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Len,

If you have an e-mail account then drop me a line to ExpatPJ@aol.com
If not, then my phone number is on my details here on FM. Just call and leave your number (as I am in Holland until Nov. 25th) and I'll call you back.
 
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si

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thanks everyone for loads ands loads of info on j.w martin i know realise collecting his books will be expensive and a little time consumeing but it still wont put me off this tread has made even more eager

and ron do i Qualify as an old fart at 28
 

Peter Jacobs

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Si,

"Old Fartery" is a state of mind and as such it has no direct relationship with age.

Granted that the majority of FM's "Old Farts" are actually over the age of 50 but I sincerely believe that this is more due to us being far less bothered about what others think about us, compared with the younger "Old Farts" who have yet to come out of the closet :)

Now, where did I put that copy of Fishing Gazette?
 

Len Arbery

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Bob Buteux introduced me to the old Trent Otter when he sold me a copy of'My Fishing Days and Fishing Ways'. And enjoying it so much made me want more but I didn't just stop at Martin's books. Mike Harris recommended Hugh T. Sheringham and I found his books to be a sheer delight too.

If you have not yet read Martin, Sheringham, Shrubsole, Weeldon, Sullivan-Thomas, Keene, Marston, Pennell, Francis, Foster, Ffennell, not to mention Walker, BB, Fred J. Taylor, Ingham, Wheat, Stone, Hilton, Gibbinson, or any other of the great angling authors, then I envy you, for you have a great treat in front of you.

Len.
 
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Ron Troversial Clay

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By the way we on this website have a special Old Farts Association. It's quite exclusive. You have to be over 60 years to belong to it.

Ed and Graham are our most senior members.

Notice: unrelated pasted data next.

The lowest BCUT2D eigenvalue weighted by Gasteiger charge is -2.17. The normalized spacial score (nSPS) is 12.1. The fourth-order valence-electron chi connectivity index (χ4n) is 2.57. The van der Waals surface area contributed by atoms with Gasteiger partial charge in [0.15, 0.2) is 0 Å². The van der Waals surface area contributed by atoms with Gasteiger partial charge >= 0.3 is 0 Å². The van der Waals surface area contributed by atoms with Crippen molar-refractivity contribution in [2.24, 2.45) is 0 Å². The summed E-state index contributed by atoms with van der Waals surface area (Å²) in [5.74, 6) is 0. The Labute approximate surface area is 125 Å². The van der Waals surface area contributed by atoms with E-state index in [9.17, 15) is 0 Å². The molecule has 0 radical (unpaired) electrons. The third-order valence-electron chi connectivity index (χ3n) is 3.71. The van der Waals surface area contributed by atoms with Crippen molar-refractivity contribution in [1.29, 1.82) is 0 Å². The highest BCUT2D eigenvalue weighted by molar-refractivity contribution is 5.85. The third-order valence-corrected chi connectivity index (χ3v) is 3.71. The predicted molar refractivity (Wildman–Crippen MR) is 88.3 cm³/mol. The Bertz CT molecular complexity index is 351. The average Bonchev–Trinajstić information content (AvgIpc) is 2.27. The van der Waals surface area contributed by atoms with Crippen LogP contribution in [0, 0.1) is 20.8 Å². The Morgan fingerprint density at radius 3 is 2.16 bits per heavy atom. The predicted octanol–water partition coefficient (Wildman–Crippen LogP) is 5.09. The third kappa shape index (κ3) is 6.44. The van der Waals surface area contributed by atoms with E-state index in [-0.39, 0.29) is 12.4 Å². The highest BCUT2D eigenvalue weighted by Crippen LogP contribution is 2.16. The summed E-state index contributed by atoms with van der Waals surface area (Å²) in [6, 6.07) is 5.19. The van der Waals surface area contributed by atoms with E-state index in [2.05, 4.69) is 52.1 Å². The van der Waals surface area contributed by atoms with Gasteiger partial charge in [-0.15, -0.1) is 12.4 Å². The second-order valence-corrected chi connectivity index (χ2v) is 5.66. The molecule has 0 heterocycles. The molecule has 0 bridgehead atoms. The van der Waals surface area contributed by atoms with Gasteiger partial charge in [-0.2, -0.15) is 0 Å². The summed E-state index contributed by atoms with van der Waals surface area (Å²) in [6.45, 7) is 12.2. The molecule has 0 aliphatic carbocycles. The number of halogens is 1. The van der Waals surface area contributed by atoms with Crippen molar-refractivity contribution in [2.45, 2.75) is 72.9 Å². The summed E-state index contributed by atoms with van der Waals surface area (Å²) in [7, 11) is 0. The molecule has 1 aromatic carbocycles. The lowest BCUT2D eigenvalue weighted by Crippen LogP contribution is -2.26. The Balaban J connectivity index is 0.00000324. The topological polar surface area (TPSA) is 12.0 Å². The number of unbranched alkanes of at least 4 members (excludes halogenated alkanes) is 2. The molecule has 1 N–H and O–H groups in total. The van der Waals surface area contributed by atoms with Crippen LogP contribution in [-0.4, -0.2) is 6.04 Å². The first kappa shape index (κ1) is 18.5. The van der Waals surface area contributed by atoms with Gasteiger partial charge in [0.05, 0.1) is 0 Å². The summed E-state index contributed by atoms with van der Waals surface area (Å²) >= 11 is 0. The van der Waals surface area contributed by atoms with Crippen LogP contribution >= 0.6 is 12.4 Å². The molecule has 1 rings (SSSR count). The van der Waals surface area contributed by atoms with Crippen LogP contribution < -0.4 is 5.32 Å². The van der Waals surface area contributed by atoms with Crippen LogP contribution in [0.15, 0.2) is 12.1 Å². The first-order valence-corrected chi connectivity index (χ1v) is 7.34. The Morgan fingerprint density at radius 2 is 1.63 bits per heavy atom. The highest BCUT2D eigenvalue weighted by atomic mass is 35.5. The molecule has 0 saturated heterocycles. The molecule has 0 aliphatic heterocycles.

Len Arbery

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'cor; now you've put me right on-the-spot, Ron.

I've read Walton and though undoubtedly written in first-class prose, I can't honestly say it was an enjoyable read. Perhaps being just a simple, greasy-arsed engineer, I'm not sufficiently sophisticated to appreciate it. I find the ancient English text, coupled with the dialogue, twixt Piscator, Venator, and Auceps quite hard going. See, now you TOO know I AM a simpleton!

signed: The MOST Senior Old Fart. (ie. of course, discounting 'Old Breadflake Buteux'!
 
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Ron Troversial Clay

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I've always tended to think, that Walker was correct when he called Isaak Walton an plagierist and a miserable old sourpuss.

It wasn't written in first class prose at all. Just the sort of English as was spoken then.

"Marry, and I'm gladde of it: I am like to have a towardly fcholar of you. I now fee, that wythe advice and practice you wille mayke an Angler in a fhort time. Have but a lovve to it and I'll warrent you."

IW. - 1653
 

Tss24me!

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Si,

I am a great fan of John William Martin, the Trent Otter, and his books. In my library I have nine different Martin titles:

1. Coarse Fish Angling
2. Barbel and Chub Fishing
3. Roach, Rudd & Bream Fishing In Many Waters
4. Pike and Perch Fishing
5. Practical Fishing
6. The Trent Otter's Little Angling Book
7. Days Among the Pike and Perch
8. The Nottingham Style of Float Fishing and Spinning
9. My Fishing Days and Fishing Ways

There are more than one edition of most of these titles. Like Rollingpin Boy I, too, have a first edition of The Nottingham Style, and a second!

Martin's books are keenly sought, and rightly so, and are becoming increasingly difficult, not to say expensive, to obtain.

My personal favourite is 'My Fishing Days and Fishing Ways'

Len
I have a copy of "Barbel, Chub, Roach, Rudd and Bream fishing" In one volume, by J.W. Martin "The Trent Otter" 1896. This is a rare book. If you have an interest in this, please let me know! Regards Alan! (New member.)